Biodiversity potential in the Pacific and Inland Northwest : the relative importance of forest structure and available energy in driving species diversity

Thumbnail Image



Journal Title

Journal ISSN

Volume Title


Montana State University - Bozeman, College of Letters & Science


Currently, the most common strategy of forest biodiversity managers in the Pacific and Inland Northwest (PINW) is to maintain structural complexity within forest stands and create the full range of seral stages across the landscape. Recent advances in ecological theory reveal that biodiversity at regional to continental scales is strongly influenced by available energy (i.e. factors influencing vegetative growth such as precipitation, temperature, radiation, soil fertility). We hypothesized bird species richness (BSR) exhibits a positive or unimodal relationship with energy across landscapes and the relationship between energy and BSR within a landscape is positive in energy limited landscapes and flat or decreasing in energy rich landscapes. Additionally, we hypothesized that structural complexity explains a lower percentage of the variation in BSR in energy limited environments and higher percentage in energy rich environments and that the slope of the relationship between structural complexity and BSR is greatest in energy rich environments.
Ours is the first study to test the relative influence of energy and vegetation structure on BSR at local scales, and to offer predictive theory on how these influences differ across energy gradients. We sampled bird communities and vegetation across a matrix of seral stages and biophysical settings at each of 5 landscapes. We analyzed the response of BSR to structural complexity and energy covariates at each landscape. We found that (1) BSR had a unimodal relationship with available energy across the PINW region, (2) the landscape-scale relationships between energy and BSR were positive or unimodal in energy limited locations and were flat or negative in energy rich locations, (3) forest structural complexity explained more of the variation in bird species richness in energy rich landscapes, and (4) the slope of the relationship between forest structural complexity and BSR was steepest in energy limited locations and negative in energy rich locations. In energy rich locations, forest managers will likely increase landscape-scale diversity by providing all seral-stages and a range of forest structural complexity. In low-energy environments, biodiversity will likely be maximized by managing local high-energy hotspots judiciously and adjusting harvest intensities in other locations to compensate for slower regeneration rates.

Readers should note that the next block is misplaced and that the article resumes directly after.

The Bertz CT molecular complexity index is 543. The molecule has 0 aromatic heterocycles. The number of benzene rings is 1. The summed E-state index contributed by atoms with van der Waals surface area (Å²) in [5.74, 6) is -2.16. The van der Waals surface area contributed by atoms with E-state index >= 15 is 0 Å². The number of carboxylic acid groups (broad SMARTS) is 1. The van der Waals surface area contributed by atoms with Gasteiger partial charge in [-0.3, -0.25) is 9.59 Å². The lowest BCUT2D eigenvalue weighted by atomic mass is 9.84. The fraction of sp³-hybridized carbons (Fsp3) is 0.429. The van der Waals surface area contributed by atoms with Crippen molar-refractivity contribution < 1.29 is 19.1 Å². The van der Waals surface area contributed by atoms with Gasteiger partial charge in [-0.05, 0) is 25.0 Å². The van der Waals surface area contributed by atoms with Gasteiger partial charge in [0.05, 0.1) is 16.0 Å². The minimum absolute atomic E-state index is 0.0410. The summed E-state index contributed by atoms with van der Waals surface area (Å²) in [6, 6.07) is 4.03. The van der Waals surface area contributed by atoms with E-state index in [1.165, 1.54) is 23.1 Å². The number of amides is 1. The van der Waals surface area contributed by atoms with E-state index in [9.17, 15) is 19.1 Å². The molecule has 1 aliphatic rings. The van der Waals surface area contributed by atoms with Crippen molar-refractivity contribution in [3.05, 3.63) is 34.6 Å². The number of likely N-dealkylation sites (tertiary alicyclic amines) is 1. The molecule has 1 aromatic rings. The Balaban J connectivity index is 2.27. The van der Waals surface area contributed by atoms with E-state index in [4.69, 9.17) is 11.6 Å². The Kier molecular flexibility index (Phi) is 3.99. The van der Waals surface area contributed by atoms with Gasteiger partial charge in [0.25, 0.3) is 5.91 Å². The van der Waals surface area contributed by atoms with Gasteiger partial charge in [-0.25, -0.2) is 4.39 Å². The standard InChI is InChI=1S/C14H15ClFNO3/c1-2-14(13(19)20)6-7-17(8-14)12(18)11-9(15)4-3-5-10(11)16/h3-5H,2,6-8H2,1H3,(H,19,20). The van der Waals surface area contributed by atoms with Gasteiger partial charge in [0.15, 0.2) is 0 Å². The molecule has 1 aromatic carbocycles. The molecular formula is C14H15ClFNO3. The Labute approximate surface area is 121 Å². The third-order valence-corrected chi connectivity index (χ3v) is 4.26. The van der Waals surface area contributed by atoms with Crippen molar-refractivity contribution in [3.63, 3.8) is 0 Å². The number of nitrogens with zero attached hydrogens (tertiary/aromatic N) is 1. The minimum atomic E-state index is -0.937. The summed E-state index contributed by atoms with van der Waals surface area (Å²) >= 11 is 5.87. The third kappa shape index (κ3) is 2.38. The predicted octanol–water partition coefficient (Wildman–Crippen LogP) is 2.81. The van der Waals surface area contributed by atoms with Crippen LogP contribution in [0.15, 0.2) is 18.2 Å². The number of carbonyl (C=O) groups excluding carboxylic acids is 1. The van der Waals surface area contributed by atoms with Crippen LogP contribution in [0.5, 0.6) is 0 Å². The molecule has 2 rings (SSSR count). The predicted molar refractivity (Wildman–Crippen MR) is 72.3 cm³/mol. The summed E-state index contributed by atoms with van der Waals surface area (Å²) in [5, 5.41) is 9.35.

Copyright (c) 2002-2022, LYRASIS. All rights reserved.